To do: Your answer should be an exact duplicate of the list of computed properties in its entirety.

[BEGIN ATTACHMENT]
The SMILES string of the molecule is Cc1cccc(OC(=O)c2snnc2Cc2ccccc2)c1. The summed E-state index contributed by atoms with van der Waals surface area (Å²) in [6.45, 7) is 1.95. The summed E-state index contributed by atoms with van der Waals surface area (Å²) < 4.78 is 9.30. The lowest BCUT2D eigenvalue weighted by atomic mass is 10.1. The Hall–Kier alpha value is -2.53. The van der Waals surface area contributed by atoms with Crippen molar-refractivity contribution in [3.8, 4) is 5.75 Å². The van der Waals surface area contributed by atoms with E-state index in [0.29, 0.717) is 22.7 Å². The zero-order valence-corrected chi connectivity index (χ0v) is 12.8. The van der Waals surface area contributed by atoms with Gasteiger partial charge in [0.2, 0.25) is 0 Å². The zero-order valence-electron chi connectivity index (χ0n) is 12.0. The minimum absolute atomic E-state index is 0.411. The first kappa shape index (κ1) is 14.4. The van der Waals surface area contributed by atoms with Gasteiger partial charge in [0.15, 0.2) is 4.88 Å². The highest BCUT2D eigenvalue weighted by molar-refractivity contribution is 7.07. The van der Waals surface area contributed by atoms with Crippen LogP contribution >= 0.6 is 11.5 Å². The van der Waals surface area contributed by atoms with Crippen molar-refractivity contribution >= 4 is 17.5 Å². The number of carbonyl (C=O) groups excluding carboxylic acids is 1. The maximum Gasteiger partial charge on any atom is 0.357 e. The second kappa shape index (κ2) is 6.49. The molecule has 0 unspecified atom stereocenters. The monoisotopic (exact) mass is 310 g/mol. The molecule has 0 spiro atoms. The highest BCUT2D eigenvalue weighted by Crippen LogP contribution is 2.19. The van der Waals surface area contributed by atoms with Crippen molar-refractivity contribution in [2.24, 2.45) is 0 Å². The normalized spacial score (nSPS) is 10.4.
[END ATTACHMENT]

The SMILES string of the molecule is Cc1cccc(OC(=O)c2snnc2Cc2ccccc2)c1. The summed E-state index contributed by atoms with van der Waals surface area (Å²) in [6.45, 7) is 1.95. The summed E-state index contributed by atoms with van der Waals surface area (Å²) < 4.78 is 9.30. The lowest BCUT2D eigenvalue weighted by atomic mass is 10.1. The Hall–Kier alpha value is -2.53. The van der Waals surface area contributed by atoms with Crippen molar-refractivity contribution in [3.8, 4) is 5.75 Å². The van der Waals surface area contributed by atoms with E-state index in [0.29, 0.717) is 22.7 Å². The zero-order valence-corrected chi connectivity index (χ0v) is 12.8. The van der Waals surface area contributed by atoms with Gasteiger partial charge in [0.2, 0.25) is 0 Å². The zero-order valence-electron chi connectivity index (χ0n) is 12.0. The minimum absolute atomic E-state index is 0.411. The first kappa shape index (κ1) is 14.4. The van der Waals surface area contributed by atoms with Gasteiger partial charge in [0.15, 0.2) is 4.88 Å². The highest BCUT2D eigenvalue weighted by molar-refractivity contribution is 7.07. The van der Waals surface area contributed by atoms with Crippen LogP contribution >= 0.6 is 11.5 Å². The van der Waals surface area contributed by atoms with Crippen molar-refractivity contribution >= 4 is 17.5 Å². The number of carbonyl (C=O) groups excluding carboxylic acids is 1. The maximum Gasteiger partial charge on any atom is 0.357 e. The second kappa shape index (κ2) is 6.49. The molecule has 0 unspecified atom stereocenters. The monoisotopic (exact) mass is 310 g/mol. The molecule has 0 spiro atoms. The highest BCUT2D eigenvalue weighted by Crippen LogP contribution is 2.19. The van der Waals surface area contributed by atoms with Crippen molar-refractivity contribution in [2.24, 2.45) is 0 Å². The normalized spacial score (nSPS) is 10.4.